A Syrian rebel group supported by the U.S. government, Harakat Hazzm, was pushed out of its headquarters on the border of Turkey and Syria on Friday, and lost control of one of the only two open border crossings between the two countries. The area around the Bab al-Hawa crossing, in northwestern Syria on the road to Aleppo, was taken over by rebel groups linked to extremist factions such as Jabhat al-Nusra, the official al Qaeda offshoot in the country. That will make it easier for foreign extremist fighters to travel into Syria.

For months, officials from the U.S. and its Western allies have said they are increasing efforts to track down foreign fighters to prevent them from returning to their original countries with military training and commit massacres like the ones in Paris earlier this month. The wife of one of the attackers, who may have been involved in plotting the action, fled France and made her way to Syria via Turkey.

Turkey remains one of the main ways, if not the only way, for foreign fighters and supporters of the Islamic State group to get into Syria. Until now, the crossings on the Turkish-Syrian border have remained, at least partially, in the hands of groups monitored and supported by the U.S. But now, Bab al-Hawa is in the hands of Ahrar al Sham, a group that has fought alongside Jabhat al-Nusra.

Leaders from Ahrar al Sham, which is known among rebels as a "swing group" that fights on the side of various rebel brigades as it finds convenient, released a statement Friday saying they took over Harakat Hazzm's headquarters and the Bab al-Hawa border crossing, citing an "accumulation of errors" and a "multitude of abuses." 

The statement says that Harakat Hazzm, at the time of the takeover, was fighting off forces from Jabhat al-Nusra. Friday's events on the ground are still murky. IBTimes has reached out to commanders on the ground at the Bab al-Hawa border crossing for clarification, but hasn't received a response.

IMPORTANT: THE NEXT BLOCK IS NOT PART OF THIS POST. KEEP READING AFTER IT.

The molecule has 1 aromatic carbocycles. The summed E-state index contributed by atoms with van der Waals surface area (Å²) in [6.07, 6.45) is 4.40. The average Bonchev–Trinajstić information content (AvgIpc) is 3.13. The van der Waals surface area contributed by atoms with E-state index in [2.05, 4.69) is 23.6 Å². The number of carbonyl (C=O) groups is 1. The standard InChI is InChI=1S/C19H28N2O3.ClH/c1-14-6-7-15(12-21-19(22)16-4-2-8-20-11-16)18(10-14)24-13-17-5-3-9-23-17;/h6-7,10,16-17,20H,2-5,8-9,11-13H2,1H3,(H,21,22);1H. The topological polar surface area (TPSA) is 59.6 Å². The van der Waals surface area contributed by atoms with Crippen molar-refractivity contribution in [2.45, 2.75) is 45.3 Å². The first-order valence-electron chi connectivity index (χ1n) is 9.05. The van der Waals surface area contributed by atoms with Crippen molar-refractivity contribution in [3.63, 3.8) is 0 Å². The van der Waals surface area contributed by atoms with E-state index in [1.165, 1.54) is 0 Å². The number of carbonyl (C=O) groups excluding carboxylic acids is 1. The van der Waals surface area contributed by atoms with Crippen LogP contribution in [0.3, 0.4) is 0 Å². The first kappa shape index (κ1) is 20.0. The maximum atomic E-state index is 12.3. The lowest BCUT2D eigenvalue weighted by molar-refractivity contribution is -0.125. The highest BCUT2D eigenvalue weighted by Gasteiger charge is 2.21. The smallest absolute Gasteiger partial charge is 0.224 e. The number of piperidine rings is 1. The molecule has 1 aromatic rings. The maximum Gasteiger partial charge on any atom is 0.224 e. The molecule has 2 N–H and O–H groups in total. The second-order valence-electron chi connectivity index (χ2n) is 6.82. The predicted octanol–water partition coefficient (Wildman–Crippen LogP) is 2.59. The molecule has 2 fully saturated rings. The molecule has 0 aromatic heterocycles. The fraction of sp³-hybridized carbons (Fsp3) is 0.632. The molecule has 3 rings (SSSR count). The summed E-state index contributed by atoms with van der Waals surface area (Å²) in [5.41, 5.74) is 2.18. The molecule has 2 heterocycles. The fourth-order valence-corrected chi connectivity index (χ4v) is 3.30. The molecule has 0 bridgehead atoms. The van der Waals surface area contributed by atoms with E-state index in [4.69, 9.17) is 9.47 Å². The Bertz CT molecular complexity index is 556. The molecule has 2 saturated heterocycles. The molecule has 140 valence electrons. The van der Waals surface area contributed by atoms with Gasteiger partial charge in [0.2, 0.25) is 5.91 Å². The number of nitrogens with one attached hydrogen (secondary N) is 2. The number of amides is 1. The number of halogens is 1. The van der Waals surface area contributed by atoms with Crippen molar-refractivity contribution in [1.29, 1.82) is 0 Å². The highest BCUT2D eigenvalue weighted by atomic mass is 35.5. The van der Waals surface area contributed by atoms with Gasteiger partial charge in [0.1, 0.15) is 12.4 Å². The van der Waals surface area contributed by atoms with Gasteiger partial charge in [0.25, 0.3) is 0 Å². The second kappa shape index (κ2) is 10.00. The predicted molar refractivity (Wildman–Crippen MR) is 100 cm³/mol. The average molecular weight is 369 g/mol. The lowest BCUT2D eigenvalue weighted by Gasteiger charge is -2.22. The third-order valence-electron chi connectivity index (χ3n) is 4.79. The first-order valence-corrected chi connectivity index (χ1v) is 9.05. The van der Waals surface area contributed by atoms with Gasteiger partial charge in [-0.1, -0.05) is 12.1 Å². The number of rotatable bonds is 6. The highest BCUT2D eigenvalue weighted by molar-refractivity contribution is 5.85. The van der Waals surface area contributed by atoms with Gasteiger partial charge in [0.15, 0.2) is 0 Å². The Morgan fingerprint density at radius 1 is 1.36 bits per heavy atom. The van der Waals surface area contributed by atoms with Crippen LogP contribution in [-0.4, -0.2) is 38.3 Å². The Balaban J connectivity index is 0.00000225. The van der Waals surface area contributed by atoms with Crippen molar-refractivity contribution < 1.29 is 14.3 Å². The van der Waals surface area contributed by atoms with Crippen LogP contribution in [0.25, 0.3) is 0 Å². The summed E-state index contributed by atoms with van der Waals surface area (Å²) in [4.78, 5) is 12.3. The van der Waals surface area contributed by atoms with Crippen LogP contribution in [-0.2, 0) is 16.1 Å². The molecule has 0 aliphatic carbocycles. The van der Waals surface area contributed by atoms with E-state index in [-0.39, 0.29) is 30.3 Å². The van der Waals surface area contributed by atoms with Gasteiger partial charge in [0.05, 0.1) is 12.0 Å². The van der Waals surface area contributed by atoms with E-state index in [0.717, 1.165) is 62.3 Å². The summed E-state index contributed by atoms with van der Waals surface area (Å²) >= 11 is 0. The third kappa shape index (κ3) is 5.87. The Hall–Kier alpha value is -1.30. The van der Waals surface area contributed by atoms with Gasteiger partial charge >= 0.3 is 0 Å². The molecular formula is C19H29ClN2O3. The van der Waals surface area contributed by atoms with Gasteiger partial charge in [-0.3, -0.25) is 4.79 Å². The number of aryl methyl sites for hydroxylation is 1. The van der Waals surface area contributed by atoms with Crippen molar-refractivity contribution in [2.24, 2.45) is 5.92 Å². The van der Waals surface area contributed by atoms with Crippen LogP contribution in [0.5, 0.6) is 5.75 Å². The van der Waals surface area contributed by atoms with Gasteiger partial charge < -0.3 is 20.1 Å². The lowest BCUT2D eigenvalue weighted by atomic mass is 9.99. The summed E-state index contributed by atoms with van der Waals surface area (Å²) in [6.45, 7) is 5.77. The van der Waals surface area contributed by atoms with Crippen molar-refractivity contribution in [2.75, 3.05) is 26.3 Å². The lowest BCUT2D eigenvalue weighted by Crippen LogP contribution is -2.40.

Alliances between opposition groups in Syria have shifted constantly since the beginning of the war four years ago. In recent months, rebel groups have broken previously established relationships to form other groups. In December, a video surfaced of a ceremony honoring the unification of some rebel entities in a group now called the Levant Front, coming from groups like the Islamic Front (which includes Ahrar al Sham), the Mujahedeen Army, Fastaqim Kama Umirt -- a unit of the Free Syrian Army -- and the Asala wa-al-Tanmiya Front. 

But despite the formation of the Levant Front, some of the brigades in it still continue to work with Jabhat al-Nusra. That coordination with radicals linked to al Qaeda could now affect the flow of foreign fighters into Syria. 


Ahrar al Sham, though it works closely with rebel groups in the Islamic Front, a semi-moderate group, previously has been targeted by U.S. airstrikes. Harakat Hazzm, the group that Ahrar pushed out of the border crossing, was one of the main beneficiaries of U.S. matériel and financial aid, but lost most of that support when it began losing battles to Jabhat al-Nusra last year. 

Senior U.S. officials have acknowledged publicly that the rebels in the north were failing and needed more support. IBTimes broke the story that the U.S. government was beginning to scale back its aid to groups in the north, and was beginning to vet new groups in the south.

Secretary of State John Kerry said in November that the U.S. was engaging in new efforts to save the so-called moderate (i.e. not Sunni Islamic extremist) rebels from total defeat. Those forces, he said, "did not fare well in their battles and one or two of them folded into al-Nusra, which is disturbing." The rebels are, according to Sen. John McCain, R-Ariz., "on the verge of collapse."